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Odor in city water explained

by From Staff Reports | February 21, 2021 at 4:00 a.m.
Water Treatment Plant

Siloam Springs city officials answered questions regarding the smell in the city's tap water and being cloudy, according to a post on the city's website.

The dirt smell in drinking water is caused by a naturally occurring chemical compound called geosmin. It is produced by bacteria found in soil or it can be produced by algae.

Normally the City's water treatment plant draws water from the Illinois River. However, the water plant had been treating 100 percent reservoir water for the last week.

This was done to conserve power, as the river pumps are large electric users. The reservoir water, like lake water, has algae. In this case, the algae is not floating on the surface but is in fine particles.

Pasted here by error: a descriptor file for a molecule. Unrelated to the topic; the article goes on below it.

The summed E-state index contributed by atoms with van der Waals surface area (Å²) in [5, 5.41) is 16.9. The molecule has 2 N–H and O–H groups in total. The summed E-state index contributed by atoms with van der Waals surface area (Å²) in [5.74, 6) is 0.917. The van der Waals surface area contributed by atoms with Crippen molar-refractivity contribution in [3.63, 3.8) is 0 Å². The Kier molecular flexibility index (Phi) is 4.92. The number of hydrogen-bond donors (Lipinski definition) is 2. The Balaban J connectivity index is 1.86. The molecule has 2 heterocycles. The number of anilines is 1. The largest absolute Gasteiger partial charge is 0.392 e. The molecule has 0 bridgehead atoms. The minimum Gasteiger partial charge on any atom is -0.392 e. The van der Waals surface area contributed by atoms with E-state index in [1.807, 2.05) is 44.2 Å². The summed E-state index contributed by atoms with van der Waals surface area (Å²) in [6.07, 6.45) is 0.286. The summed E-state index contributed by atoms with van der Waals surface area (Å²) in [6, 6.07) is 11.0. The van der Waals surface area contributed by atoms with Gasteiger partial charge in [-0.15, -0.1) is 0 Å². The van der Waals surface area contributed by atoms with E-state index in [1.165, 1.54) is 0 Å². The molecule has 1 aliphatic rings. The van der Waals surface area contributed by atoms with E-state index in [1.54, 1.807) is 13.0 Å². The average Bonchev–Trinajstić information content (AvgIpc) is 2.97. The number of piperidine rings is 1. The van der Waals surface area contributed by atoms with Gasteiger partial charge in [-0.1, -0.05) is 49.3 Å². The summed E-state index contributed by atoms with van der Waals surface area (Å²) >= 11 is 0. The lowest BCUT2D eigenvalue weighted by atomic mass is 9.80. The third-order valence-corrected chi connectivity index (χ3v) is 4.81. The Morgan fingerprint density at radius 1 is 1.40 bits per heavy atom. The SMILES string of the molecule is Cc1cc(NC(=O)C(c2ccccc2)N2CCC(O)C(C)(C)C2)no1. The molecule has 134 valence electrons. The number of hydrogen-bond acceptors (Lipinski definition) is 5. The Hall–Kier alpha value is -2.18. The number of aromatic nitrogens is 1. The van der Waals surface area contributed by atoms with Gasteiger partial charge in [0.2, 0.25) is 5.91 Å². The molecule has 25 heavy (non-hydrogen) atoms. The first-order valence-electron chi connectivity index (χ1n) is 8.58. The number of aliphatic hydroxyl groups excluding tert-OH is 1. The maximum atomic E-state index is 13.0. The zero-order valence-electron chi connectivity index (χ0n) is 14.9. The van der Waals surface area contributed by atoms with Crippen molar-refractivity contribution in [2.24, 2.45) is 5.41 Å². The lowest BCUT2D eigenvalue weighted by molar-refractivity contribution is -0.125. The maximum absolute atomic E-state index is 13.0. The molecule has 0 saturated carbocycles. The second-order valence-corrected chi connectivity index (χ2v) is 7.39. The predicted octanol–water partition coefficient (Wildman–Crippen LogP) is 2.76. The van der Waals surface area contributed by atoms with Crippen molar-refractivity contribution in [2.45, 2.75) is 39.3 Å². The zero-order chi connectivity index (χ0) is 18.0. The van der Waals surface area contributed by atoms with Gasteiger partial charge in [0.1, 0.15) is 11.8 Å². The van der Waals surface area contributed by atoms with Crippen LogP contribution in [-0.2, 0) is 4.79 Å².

The particles are removed through filtration, but the smell can remain even after disinfection. Staff reverted to river water Wednesday, February 17.

It is worth noting that there are 22 water samples taken from customers' homes monthly and are tested by the Arkansas Department of Health. The results of those tests have always been favorable, so any odor in the water does not impact the quality of the water.

Based on current demand, it will take approximately one week to replenish the water in the distribution system before the odor will go away completely.

There is also the possibility that the water will have a strong chlorine smell. This is normally cured by flushing the water lines in the system. However, during periods of cold weather lines are not flushed to prevent ice build-up on the ground. When temperatures increase flushing will resume in areas that experience a chlorine odor.

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